The presidency of Nixon and his adminstration
Nixon, in 1969, had become the president of America. Due to his personal aspirations of winning the election, both now and in 1972, Nixon saw the American public were wreary of the conflict that proceded the beginning of the Cold War. Detente suited these aspirations. While Nixon appeared to improve relations with the Soviets, in SALT 1 in 1972 and at the Helsinki Accords in 1975, he would gain favour with the American public for keeping his promise of 'Peace with honour'. The only way he could do this was because of his strong, anti-Communist credentials, experience (he ran for President alongside Kennedy in 1960), and the fact that he was a Republican. He would not appear 'soft' on Communism.
Kissinger was Nixon's national security advisor until the 70s when he became the secretary of state. Kissinger was a German Jew, who had to escape the prosecution of the Nazis. He understood the disadvantages of appeasement and had a detailed understanding of the importance of geopolitics. Geopolitics, or 'realpolitik', is a term used to explain the importance of political influence combined with geography, rather than idealogy and morals. In the 70s, Kissinger understood that national security and economy became importance issues for the USA, the USSR, and China, and all three worried about how long they could politically influence satellite states. In America's case, they had 'lost' China and Cuba (1949 and 159) and were worried that communism would spread in the far east and in the Americas. His influence and knowledge had changed the policy of America from containment to linkage and leverage.
The Sino-Soviet Split
In 1956 - 1969, the two Communist allies China and the Soviet Union experienced an increase in tension. The seperate of two vast countries with the same ideology was crucial in creating detente. Nixon and Kissinger realised that as long as they could "divide and conquer" China and the Soviet Union, they could boost the American economy and recover from the destruction caused in the Vietnam War. It also rendered the Soviets weak; it was a sign that their idealogy wasn't working. America would seek 'rapproachement' with China, appearing to carry out 'detente'. An alterior motive was to cause further separation between the two communist states, and strike fear in the hearts of the Soviet Union. Their two foes were negotiating with each other, and now their country was politically isolated.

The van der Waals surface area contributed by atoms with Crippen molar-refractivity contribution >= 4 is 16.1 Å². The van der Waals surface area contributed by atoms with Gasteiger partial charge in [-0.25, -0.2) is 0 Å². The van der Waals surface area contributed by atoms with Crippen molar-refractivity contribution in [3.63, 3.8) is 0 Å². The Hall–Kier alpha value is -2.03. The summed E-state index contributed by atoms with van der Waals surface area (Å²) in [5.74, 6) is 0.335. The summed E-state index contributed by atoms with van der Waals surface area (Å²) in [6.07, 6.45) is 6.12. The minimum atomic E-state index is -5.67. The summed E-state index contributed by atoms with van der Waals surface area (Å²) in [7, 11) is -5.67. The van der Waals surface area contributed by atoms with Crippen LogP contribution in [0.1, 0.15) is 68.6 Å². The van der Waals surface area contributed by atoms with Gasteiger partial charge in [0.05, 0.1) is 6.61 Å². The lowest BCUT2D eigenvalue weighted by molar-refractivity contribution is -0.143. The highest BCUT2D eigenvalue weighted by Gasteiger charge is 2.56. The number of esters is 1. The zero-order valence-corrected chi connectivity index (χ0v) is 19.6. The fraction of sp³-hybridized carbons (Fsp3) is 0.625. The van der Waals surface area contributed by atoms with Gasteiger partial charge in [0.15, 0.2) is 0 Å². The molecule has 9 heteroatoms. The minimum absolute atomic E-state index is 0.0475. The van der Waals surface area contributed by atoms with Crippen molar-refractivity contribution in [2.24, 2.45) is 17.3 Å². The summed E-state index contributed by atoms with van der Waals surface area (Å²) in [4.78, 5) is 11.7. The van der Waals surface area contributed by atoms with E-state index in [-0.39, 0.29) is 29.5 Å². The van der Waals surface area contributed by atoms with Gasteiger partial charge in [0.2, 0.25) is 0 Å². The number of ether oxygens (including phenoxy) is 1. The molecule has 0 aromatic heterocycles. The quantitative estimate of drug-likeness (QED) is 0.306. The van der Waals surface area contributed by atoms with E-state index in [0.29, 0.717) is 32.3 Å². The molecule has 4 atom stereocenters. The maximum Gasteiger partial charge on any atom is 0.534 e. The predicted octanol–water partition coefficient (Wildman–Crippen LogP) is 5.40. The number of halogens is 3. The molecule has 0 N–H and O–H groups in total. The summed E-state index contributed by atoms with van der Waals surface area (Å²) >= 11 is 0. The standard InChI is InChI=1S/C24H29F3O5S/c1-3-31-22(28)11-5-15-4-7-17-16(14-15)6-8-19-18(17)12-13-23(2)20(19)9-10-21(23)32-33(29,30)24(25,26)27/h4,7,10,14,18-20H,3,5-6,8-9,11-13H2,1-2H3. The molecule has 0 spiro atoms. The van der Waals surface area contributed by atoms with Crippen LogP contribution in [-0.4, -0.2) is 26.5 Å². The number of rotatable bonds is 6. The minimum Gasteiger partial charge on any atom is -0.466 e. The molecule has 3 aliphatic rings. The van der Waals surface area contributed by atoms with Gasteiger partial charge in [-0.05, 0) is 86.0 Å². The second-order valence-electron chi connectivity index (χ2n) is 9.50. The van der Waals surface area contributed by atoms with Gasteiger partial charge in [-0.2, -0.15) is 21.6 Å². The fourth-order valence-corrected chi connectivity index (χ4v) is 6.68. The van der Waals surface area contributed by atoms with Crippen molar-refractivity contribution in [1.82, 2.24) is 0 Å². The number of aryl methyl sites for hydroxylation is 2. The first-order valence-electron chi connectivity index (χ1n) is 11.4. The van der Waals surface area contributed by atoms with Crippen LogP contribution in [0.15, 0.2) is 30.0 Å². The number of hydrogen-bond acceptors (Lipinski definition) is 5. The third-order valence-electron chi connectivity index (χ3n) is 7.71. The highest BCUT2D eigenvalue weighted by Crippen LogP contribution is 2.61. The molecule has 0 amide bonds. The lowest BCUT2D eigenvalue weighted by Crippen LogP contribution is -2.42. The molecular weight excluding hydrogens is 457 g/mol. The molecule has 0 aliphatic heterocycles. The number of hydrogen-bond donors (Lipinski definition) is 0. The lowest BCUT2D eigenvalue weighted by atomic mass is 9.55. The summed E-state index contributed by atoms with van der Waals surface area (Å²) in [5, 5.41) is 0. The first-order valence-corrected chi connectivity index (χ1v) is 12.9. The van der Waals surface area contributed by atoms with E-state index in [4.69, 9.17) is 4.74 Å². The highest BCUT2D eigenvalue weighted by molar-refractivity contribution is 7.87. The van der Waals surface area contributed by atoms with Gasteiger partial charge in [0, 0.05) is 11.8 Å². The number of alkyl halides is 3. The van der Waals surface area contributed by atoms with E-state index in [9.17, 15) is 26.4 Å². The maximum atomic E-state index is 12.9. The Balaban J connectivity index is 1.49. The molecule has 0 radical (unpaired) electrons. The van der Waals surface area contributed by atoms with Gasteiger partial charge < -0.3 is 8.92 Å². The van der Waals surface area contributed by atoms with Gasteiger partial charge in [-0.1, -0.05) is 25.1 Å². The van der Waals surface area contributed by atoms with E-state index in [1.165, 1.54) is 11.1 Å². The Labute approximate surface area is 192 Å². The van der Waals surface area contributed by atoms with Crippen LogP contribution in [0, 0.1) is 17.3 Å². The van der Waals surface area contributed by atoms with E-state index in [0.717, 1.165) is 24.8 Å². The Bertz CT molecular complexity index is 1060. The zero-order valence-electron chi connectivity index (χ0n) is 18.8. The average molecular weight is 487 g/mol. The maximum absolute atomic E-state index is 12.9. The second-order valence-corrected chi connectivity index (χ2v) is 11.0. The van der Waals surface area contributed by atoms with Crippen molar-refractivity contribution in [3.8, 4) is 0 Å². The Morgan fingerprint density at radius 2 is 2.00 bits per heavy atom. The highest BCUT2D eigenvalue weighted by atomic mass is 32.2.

In this case, 'detente' was not in its purest form, but it politically outsmarted the 'enemy' while appearing benevelent and negotioable on the outside. This is evident when the Soviets signed SALT 1, a treaty aimed to reduced nuclear missiles.
Signs of the Sino-Soviet split:
- 1956 Khrushchev tells the Kremlin that he intends to De-Stalinise the Soviet Union.
- 1964 China creates an atomic bomb
- 1969 Ussuri River Incident
The failure of economy
In the USA, the Vietnam War had devastated the country, which is why their troops were withdrawn in 1973. It was no longer able to support its satellite countries, and this was vital in detering communism and strengthening the west. Also, the cost of building nuclear weaponry was too expensive, and limitations were needed.
In the Soviet Union, the economy was also failure. 30 million had gone to Communist allies such as Cuba and, until the 60s, China. They had also spent money on nuclear weaponry and gaining nuclear superiority over America. Detente suited the interests of Russia as well, because the population was suffering from Agricultural crises, which 30% of the population depended on.,
Mao's need for national security
Mao Zedong, chairman of China, had now focused his attention on repairing his country's economy, rather than its view on a communist revolution. He had once stated "Who are our enemies? Who are our friends?" This was to prove true when China and America decide to improve relations in 1972, despite their idealogical differences. Mao, who called Khrushschev a "rightest" and "revisionist" for seeking relations with America, had called upon Nixon to help him. China faced the hostility of the USSR, South Korea, and Japan, and feared an imminent invasion. Without this, detente would never have materialised.